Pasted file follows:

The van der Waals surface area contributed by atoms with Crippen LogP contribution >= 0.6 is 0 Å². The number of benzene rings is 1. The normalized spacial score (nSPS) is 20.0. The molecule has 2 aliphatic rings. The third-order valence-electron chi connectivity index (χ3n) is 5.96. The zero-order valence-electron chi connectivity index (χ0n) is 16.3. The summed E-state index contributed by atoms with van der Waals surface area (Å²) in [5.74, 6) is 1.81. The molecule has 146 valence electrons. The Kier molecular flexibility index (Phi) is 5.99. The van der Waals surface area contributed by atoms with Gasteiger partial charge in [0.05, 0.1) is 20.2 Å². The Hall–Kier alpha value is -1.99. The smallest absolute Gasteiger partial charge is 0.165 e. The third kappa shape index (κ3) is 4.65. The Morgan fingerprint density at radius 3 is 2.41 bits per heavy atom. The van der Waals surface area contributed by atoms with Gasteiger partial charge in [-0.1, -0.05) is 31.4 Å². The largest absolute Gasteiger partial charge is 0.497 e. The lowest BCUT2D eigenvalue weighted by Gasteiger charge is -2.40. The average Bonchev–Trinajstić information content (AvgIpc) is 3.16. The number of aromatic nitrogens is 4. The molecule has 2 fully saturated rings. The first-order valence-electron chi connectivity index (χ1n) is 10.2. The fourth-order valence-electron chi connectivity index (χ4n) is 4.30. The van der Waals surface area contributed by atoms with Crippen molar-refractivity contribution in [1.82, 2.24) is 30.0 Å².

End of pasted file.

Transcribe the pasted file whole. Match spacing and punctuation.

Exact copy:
The van der Waals surface area contributed by atoms with Crippen LogP contribution >= 0.6 is 0 Å². The number of benzene rings is 1. The normalized spacial score (nSPS) is 20.0. The molecule has 2 aliphatic rings. The third-order valence-electron chi connectivity index (χ3n) is 5.96. The zero-order valence-electron chi connectivity index (χ0n) is 16.3. The summed E-state index contributed by atoms with van der Waals surface area (Å²) in [5.74, 6) is 1.81. The molecule has 146 valence electrons. The Kier molecular flexibility index (Phi) is 5.99. The van der Waals surface area contributed by atoms with Gasteiger partial charge in [0.05, 0.1) is 20.2 Å². The Hall–Kier alpha value is -1.99. The smallest absolute Gasteiger partial charge is 0.165 e. The third kappa shape index (κ3) is 4.65. The Morgan fingerprint density at radius 3 is 2.41 bits per heavy atom. The van der Waals surface area contributed by atoms with Gasteiger partial charge in [-0.1, -0.05) is 31.4 Å². The largest absolute Gasteiger partial charge is 0.497 e. The lowest BCUT2D eigenvalue weighted by Gasteiger charge is -2.40. The average Bonchev–Trinajstić information content (AvgIpc) is 3.16. The number of aromatic nitrogens is 4. The molecule has 2 fully saturated rings. The first-order valence-electron chi connectivity index (χ1n) is 10.2. The fourth-order valence-electron chi connectivity index (χ4n) is 4.30. The van der Waals surface area contributed by atoms with Crippen molar-refractivity contribution in [1.82, 2.24) is 30.0 Å².